The satellite broadcaster saw a revenue increase of 20 per cent to £2.78 billion for the year to 30 June on the back of increased subscriber numbers and a boost in interactive revenues.
However, its annual pre-tax loss was £1.2 billion after writing off its investment in the failed KirchPayTV to the tune of £971 million.
Sky's improved cashflow and revenues put it in a strong position to buy Channel 5. However, following Lord Puttnam's report it remains unclear if the Communications Bill will allow Rupert Murdoch to move for Channel 5. Bertlesmann, which owns 65 per cent of Channel 5, is considering a sell-off of UK and US assets following the ousting of its chief executive, Thomas Middlehoff.
Sky's subscriber numbers grew to 6.1 million, an increase of 648,000.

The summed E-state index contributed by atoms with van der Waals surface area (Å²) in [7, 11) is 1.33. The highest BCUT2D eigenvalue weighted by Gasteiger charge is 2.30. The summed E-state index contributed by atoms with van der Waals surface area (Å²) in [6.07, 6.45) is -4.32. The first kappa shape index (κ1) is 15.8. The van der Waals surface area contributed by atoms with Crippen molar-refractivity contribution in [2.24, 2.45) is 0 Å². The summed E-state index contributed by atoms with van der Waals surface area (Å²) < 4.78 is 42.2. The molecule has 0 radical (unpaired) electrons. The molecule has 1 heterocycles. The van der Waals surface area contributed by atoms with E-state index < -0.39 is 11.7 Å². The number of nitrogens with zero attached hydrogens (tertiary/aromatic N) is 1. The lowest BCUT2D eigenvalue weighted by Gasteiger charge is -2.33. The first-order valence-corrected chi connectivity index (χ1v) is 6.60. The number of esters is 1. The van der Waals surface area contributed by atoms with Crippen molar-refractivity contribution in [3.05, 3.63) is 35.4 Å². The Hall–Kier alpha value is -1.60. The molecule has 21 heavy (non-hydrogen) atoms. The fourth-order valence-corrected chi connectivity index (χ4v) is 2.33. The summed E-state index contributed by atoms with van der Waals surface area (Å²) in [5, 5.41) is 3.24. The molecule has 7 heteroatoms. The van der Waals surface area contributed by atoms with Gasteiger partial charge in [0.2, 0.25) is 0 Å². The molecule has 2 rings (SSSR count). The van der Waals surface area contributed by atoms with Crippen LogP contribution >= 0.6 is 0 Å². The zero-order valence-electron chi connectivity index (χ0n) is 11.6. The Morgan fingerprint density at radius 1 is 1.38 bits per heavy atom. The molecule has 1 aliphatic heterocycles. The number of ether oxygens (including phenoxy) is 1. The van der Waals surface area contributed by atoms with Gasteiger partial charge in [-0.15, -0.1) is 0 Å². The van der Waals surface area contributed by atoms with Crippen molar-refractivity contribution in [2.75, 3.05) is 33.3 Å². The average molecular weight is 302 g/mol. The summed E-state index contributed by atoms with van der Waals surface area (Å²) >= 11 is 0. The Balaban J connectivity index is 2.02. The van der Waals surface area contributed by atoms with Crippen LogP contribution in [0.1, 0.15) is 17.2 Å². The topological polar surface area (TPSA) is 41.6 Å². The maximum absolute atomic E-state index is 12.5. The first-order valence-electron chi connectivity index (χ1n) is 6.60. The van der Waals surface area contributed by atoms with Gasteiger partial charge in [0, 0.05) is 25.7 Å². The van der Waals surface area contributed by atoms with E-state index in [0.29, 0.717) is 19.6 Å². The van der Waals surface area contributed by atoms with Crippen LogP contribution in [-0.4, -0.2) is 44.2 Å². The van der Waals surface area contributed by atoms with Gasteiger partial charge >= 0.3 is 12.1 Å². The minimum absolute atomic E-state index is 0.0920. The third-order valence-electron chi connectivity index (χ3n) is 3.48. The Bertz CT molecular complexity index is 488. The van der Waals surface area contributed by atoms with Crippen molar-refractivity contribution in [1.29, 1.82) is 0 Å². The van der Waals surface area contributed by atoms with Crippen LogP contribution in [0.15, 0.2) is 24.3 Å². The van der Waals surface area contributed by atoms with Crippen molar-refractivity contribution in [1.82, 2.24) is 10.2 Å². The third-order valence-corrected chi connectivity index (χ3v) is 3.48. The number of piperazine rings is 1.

Average revenue per subscriber increased 11 per cent to £347. However, Sky was hit by a downturn in advertising revenue by 7 per cent to £251 million.
Sky also said that it had cut back on above-the-line advertising spend to compensate for increased costs in subsidising set-top boxes.
The increases in interactive revenues were driven by the success of events such as Big Brother 3, which generated more than five million votes through Sky Digital's interactive service.
Tony Ball, the chief executive of BSkyB, said: "With 6.1 million subscribers and 11 per cent growth in revenue per subscriber, we are on track to meet our targets of seven million subscribers and £400 revenue per subscriber.
This has generated strong operating profit growth and positive free cashflow."
Two black clouds remain on Sky's horizon. It said it expects the Office of Fair Trading to respond on the issue of pricing for its premium channels by "late summer". The European Commission is also investigating the validity of its exclusive deal with the Premier League.